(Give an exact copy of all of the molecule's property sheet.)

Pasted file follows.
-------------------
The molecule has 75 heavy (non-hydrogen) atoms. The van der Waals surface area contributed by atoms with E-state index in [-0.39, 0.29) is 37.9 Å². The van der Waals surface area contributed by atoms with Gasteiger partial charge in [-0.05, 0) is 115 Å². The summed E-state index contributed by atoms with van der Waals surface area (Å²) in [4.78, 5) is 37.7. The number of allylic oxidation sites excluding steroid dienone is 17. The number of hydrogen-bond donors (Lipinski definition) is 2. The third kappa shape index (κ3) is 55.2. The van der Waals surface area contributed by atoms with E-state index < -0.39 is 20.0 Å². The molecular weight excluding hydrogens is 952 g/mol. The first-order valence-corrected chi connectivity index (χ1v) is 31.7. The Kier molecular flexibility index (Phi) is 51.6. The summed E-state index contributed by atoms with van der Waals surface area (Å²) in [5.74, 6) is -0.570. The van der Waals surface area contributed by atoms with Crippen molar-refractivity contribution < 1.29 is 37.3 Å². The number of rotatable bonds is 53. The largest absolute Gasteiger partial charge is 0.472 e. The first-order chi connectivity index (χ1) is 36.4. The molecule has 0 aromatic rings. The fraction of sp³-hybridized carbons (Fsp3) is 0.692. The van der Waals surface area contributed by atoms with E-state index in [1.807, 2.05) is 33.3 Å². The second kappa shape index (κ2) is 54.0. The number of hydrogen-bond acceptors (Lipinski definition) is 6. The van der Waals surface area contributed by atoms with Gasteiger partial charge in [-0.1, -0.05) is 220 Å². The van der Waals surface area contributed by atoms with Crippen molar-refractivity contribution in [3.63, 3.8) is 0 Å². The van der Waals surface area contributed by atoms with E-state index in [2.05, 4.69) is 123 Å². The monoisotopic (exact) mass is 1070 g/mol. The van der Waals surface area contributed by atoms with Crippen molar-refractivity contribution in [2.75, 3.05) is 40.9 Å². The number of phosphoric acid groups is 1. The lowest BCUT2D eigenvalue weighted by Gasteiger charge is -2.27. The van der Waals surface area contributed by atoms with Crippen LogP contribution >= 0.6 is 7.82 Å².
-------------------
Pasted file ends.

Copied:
The molecule has 75 heavy (non-hydrogen) atoms. The van der Waals surface area contributed by atoms with E-state index in [-0.39, 0.29) is 37.9 Å². The van der Waals surface area contributed by atoms with Gasteiger partial charge in [-0.05, 0) is 115 Å². The summed E-state index contributed by atoms with van der Waals surface area (Å²) in [4.78, 5) is 37.7. The number of allylic oxidation sites excluding steroid dienone is 17. The number of hydrogen-bond donors (Lipinski definition) is 2. The third kappa shape index (κ3) is 55.2. The van der Waals surface area contributed by atoms with E-state index < -0.39 is 20.0 Å². The molecular weight excluding hydrogens is 952 g/mol. The first-order valence-corrected chi connectivity index (χ1v) is 31.7. The Kier molecular flexibility index (Phi) is 51.6. The summed E-state index contributed by atoms with van der Waals surface area (Å²) in [5.74, 6) is -0.570. The van der Waals surface area contributed by atoms with Crippen molar-refractivity contribution < 1.29 is 37.3 Å². The number of rotatable bonds is 53. The largest absolute Gasteiger partial charge is 0.472 e. The first-order chi connectivity index (χ1) is 36.4. The molecule has 0 aromatic rings. The fraction of sp³-hybridized carbons (Fsp3) is 0.692. The van der Waals surface area contributed by atoms with E-state index in [1.807, 2.05) is 33.3 Å². The second kappa shape index (κ2) is 54.0. The number of hydrogen-bond acceptors (Lipinski definition) is 6. The van der Waals surface area contributed by atoms with Gasteiger partial charge in [-0.1, -0.05) is 220 Å². The van der Waals surface area contributed by atoms with Crippen molar-refractivity contribution in [3.63, 3.8) is 0 Å². The van der Waals surface area contributed by atoms with E-state index in [2.05, 4.69) is 123 Å². The monoisotopic (exact) mass is 1070 g/mol. The van der Waals surface area contributed by atoms with Crippen molar-refractivity contribution in [2.75, 3.05) is 40.9 Å². The number of phosphoric acid groups is 1. The lowest BCUT2D eigenvalue weighted by Gasteiger charge is -2.27. The van der Waals surface area contributed by atoms with Crippen LogP contribution >= 0.6 is 7.82 Å².